By Helen Le Caplain
This is the heart-warming moment a ‘smiling’ orangutan mum proudly showed off her baby to delighted zoo visitors.
Proud Sumatran orangutan Emma gently cradled her newborn and approached the enclosure window to show off her latest arrival.
Full-time mum Stephanie Mellor, 33, visited Chester Zoo just after Christmas with her three children Lillie, 8, Oliver, 6, and 20-month-old Sid when she captured the heartwarming moment.
Stephanie from Sandbach, Cheshire, said: “There was a big crowd around the window when we got to the enclosure.
“When we got up to the window there was the mum and baby – it was a total surprise.
“It was quite sweet the way the baby was looking up, and it looks like the mum is smiling at everyone.
“The way she’s smiling makes it look like she’s quite proud.
“It was really quite special, I felt very blessed to capture this beautiful moment.”
Stephanie went back to the window after the crowd had died down but by that time Emma had gone back to privately nursing her.
Stephanie said: “I had only managed to get that one quick snap but the time we went back to get more photos she had moved the baby – she’d obviously had enough of showing her off.”
The baby orangutan, who has yet to be sexed or named, was delivered safely by mum Emma after an eight-and-a-half-month pregnancy on December 18.
The baby is a major success story for the acclaimed international breeding programme for the highly threatened species.
Sumatran orangutans are listed as critically endangered by the International Union for the Conservation of Nature (IUCN) with fewer than 6,500 estimated to be left in the wild, so every birth is important.
Nick Davis, Chester Zoo’s Deputy Curator of Mammals, said: “It is very early days, but the baby looks very healthy and is bonding well with mum.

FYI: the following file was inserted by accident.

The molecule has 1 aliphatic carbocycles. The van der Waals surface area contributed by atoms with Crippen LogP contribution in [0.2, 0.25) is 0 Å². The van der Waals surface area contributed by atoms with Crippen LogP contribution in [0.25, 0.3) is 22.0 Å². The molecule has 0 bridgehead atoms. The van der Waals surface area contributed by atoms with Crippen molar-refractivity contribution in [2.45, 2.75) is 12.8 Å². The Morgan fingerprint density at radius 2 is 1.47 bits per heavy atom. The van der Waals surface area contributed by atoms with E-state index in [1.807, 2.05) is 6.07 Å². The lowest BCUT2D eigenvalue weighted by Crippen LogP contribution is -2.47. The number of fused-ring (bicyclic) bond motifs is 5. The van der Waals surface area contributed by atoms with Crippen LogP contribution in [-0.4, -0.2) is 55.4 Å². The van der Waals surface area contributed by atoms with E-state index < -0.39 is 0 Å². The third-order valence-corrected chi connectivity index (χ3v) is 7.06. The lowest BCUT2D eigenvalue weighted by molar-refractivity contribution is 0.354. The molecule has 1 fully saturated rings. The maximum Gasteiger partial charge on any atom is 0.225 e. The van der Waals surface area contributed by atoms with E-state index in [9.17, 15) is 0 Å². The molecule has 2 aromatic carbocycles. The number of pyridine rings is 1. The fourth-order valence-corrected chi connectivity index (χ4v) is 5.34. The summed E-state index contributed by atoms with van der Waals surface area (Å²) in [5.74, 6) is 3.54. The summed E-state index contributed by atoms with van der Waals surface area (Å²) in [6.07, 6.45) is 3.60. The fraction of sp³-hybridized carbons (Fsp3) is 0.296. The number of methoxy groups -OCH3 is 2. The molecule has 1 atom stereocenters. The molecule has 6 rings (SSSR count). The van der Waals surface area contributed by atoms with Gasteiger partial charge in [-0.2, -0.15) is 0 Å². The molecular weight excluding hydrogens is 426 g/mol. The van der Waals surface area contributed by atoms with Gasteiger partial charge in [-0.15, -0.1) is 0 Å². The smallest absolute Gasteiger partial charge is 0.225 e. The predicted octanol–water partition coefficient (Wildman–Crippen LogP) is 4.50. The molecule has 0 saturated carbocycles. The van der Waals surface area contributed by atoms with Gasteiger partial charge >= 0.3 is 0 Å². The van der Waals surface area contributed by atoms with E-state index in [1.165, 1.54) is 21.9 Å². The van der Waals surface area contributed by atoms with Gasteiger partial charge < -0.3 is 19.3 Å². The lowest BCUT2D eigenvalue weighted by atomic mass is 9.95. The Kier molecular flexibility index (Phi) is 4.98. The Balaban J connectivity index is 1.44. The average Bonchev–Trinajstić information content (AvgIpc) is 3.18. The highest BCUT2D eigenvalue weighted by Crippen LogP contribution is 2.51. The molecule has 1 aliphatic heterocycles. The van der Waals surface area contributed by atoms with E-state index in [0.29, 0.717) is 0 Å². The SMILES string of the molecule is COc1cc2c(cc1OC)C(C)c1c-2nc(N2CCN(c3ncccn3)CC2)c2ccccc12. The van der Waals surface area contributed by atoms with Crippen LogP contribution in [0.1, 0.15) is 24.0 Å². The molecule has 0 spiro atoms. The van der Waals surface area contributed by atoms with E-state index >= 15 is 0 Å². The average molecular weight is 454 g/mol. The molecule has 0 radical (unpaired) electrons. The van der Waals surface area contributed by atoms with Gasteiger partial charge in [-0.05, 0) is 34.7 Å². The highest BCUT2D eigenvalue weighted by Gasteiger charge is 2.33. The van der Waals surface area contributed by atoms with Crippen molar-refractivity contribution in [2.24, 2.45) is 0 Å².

“It is wonderful to have a tiny new infant in our family of stunning Sumatran orangutans.
“It’s now important that this fantastic new arrival helps draw some much-needed attention to the species.
“The Sumatran orangutan is under enormous pressure in the wild and, without urgent conservation work, it could tragically become the first great ape lost forever. We can’t allow that to happen.”
Sumatran orangutans are among the many species being pushed to the brink of extinction in South East Asia by, hunting, forest clearance and the planting of oil palm plantations, which are wiping out huge areas of rainforest.
There is intense demand for the oil, which features in thousands of household products in the UK from food to cleaning materials and cosmetics.
Mike Jordan, Chester Zoo’s Collections Director, said: “Sumatran and Bornean orangutans are, sadly, at an extremely high risk of extinction in the wild as pressures grow on their fragile forest habitat.
“A successful and well managed conservation breeding programme may be critical to safeguarding the species in the future.
“Conservation is critical and we are right now fighting for these amazing animals in South East Asia – helping field workers in Borneo to restore depleted forests and supporting education work in schools and communities where the species occur.
“People can do their bit too. When shopping in the supermarket check labels to make sure products only contain sustainable palm oil. It sounds like a small thing but it can make a big, big difference.”